Following one man's journey to decipher some cryptic marks on the pavement, Resurrect Dead is an exploration into a decades-old art project, the niche communities and works that inspired it and the reclusive man behind it.
Like many great documentaries with a "real-life mystery" theme, it's best that I don't spoil the ending of Resurrect Dead. A large part of the film's interest level is that the viewer is taken on a journey alongside the protagonist, with some payoff in the end. While those who prefer films based on a straightforward, put-it-all-at-the-forefront approach to nonfiction topics may find it to be overly whimsical or wish that certain scenes had been cut out to save time, viewers who enjoy clever storytelling applied to a real-life situation (albeit one which could have been pulled out of a book by Chuck Palahniuk, David Foster Wallace or Mark Z. Danielewski) will enjoy being taken along for the ride.
Despite being very professionally made, the whole production has a very candid, amateur-ish homemade feel to it
The filmmaking is not terribly exciting. While the content is interesting and all of the interviews are put together nicely, the film lacks any of the really great, artistic shots that characterize truly amazing documentaries. However, despite having similar quality to a made-for-TV documentary in terms of visuals, the story that the audience quickly becomes engrossed in as Duerr follows different leads in investigating the street tiles largely compensates for the lack of exciting angles or unique framing.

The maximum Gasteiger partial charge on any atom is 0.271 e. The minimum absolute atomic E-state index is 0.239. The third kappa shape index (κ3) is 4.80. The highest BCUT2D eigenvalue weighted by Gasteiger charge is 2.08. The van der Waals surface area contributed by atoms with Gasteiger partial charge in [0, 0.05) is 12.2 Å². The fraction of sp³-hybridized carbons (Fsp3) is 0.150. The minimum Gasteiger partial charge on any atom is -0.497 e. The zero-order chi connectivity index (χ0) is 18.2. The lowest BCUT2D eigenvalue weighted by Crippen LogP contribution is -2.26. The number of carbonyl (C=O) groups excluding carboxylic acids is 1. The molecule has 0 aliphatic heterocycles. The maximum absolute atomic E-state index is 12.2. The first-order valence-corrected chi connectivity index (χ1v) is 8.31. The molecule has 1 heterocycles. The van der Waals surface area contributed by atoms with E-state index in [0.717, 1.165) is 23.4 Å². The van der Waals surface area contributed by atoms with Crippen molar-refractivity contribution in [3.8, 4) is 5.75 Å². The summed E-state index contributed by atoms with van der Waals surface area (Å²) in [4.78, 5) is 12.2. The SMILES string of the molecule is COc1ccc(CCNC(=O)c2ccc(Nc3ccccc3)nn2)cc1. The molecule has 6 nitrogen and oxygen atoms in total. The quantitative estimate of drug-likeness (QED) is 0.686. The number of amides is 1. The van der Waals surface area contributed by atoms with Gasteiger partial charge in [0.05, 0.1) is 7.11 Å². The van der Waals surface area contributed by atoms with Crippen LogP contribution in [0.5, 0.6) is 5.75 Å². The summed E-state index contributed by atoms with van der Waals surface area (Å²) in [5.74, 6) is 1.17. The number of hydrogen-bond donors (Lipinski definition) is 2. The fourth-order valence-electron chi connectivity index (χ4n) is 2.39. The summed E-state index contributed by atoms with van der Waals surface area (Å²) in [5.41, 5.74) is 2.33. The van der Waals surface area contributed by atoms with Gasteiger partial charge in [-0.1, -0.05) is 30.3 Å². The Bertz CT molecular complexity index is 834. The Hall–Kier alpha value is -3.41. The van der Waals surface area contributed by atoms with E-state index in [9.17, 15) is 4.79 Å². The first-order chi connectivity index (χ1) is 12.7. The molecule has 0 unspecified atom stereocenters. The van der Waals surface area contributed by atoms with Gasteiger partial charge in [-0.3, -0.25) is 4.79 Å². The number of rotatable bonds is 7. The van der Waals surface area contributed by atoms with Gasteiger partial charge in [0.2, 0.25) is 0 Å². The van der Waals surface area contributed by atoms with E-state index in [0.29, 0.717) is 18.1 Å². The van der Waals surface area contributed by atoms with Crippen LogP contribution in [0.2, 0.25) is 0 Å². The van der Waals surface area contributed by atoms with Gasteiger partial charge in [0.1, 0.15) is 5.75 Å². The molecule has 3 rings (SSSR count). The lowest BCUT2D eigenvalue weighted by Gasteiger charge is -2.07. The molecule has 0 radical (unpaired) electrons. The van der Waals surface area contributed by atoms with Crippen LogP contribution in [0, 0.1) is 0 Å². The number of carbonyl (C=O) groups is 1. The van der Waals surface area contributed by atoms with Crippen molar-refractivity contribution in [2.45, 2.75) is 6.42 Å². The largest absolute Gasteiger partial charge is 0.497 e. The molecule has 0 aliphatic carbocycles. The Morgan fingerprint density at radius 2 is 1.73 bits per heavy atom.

The film is also very much designed to appeal to people who already have some interest in Internet mysteries and true crime, between the melodramatic music and the chronological evidence collecting. Despite being very professionally made, the whole production has a very candid, amateur-ish homemade feel to it that firmly places the subject matter in the real world. Anyone who has listened to a podcast about some real-world mystery late at night and felt as if they were part of a small group of people discussing how to solve it will enjoy this aspect of the presentation. Fans of spontaneous, unauthorized urban art projects will enjoy it as well.
The film's weaknesses largely lie in the subject matter: how many people genuinely want to watch a film about someone dedicating years to finding out who made a work of art? Was it worth it for the artist to put so much effort into the project if nearly nobody was going to notice or comment on it? Was it worth it for Duerr to spend years pursuing information on the project, knowing it could likely turn out to be meaningless? And is it worth it for us, as viewers, to spend an hour and a half watching a film about this quest? What does each party's participation in the process say about them?
Truly, the film's mere existence underlines what little it takes to spark a fixation on something mysterious and unheard-of.
While the film never explicitly raises any of these questions, they are all certainly good questions to ponder after viewing, although it would be a stretch to say they are implicit in the telling of the tale. I am also critical of the filmmaker's attempts to discuss the life of someone who didn't want to be contacted, or even known of. It seemed like poor journalistic integrity, although he fortunately respected the artist's desire to not be contacted and did not bother him after one or two initial tries.
The mere fact that any of this exists - the Toynbee Tiles, Resurrect Dead, the audience, this article - reveals much about the lengths we will go to express our beliefs or satisfy our curiosity, not to mention what we will do for the chance to witness a real mystery in the modern world. Truly, the film's mere existence underlines what little it takes to spark a fixation on something mysterious and unheard-of.
Though this film will likely fall flat on those outside the narrow target audience, you might find it a thought-provoking journey.